rect = self.topRightView.frame;
        rect.origin.x = 294;
        rect.size.width = 254;
        rect.size.height = 130;
        self.topRightView.frame = rect;
        rect = self.bottomView.frame;
        rect.origin.y = 170;
        rect.size.width = 528;
        rect.size.height = 130;
        self.bottomView.frame = rect;
        CGRect rect = self.topLeftView.frame;
        rect.size.width = 130;
        rect.size.height = 254;
        self.topLeftView.frame = rect;
        rect = self.topRightView.frame;
        rect.origin.x = 170;
        rect.size.width = 130;
        rect.size.height = 254;
        self.topRightView.frame = rect;
        rect = self.bottomView.frame;
        rect.origin.y = 295;
        rect.size.width = 280;
        rect.size.height = 254;
        self.bottomView.frame = rect;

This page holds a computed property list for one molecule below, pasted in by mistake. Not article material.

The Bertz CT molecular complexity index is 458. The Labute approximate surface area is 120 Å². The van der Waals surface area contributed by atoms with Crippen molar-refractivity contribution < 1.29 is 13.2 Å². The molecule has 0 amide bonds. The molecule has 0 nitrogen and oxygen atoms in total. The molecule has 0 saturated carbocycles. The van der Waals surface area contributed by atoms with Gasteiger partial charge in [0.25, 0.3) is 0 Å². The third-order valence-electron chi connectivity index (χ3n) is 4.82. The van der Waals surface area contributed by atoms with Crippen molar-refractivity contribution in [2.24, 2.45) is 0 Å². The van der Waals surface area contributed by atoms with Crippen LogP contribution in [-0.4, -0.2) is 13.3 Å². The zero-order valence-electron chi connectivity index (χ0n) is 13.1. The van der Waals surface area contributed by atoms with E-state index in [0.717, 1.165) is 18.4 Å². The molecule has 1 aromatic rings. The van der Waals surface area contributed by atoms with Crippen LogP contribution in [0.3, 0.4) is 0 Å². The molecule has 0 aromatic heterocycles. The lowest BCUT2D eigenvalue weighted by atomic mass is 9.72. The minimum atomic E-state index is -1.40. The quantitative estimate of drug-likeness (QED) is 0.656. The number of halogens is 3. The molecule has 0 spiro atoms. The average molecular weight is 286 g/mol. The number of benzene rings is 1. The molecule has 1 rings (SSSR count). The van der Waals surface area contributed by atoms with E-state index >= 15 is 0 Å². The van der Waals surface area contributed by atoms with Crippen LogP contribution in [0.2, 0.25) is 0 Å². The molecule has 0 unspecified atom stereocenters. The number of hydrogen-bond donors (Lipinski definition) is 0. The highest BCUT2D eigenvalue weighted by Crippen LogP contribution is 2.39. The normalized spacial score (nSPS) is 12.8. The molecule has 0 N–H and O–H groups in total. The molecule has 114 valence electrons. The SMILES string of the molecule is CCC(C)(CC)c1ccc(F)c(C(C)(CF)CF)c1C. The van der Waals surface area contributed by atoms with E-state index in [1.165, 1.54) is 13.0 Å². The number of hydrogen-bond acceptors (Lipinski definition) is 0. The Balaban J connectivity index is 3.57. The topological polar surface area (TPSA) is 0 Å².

This callback occurs when the view controller is rotating to a new orientation. It looks at the orientation the view controller has rotated to and resizes the views appropriately – in this case with hardcoded offsets based on the known screen dimensions of the iPhone. This callback occurs within an animation block, so the changes in size will animate.
Don’t run the app just yet. First you have to restore the autosizing masks of all three views to the following, or the autosizing mechanism will clash with the positions and sizes you set on the views in viewWillLayoutSubviews:
That should do it. Run the app and flip to landscape. Now the views line up nicely. Flip back to portrait and verify that everything looks good there as well.
It works, but that was a lot of code you had to write for a layout that is pretty simple. Imagine the effort it takes for layouts that are truly complex, especially dynamic ones where the individual views change size, or the number of subviews isn’t fixed.
Now try running the app on the 3.5-inch simulator. Whoops. The positions and sizes of the views are wrong because the hardcoded coordinates in viewWillLayoutSubviews are based on the dimensions of the 4-inch phone (320×568 instead of 320×480). You could add another if-statement that checks the screen size and uses a different set of coordinates, but you can see that this approach is becoming unworkable quickly.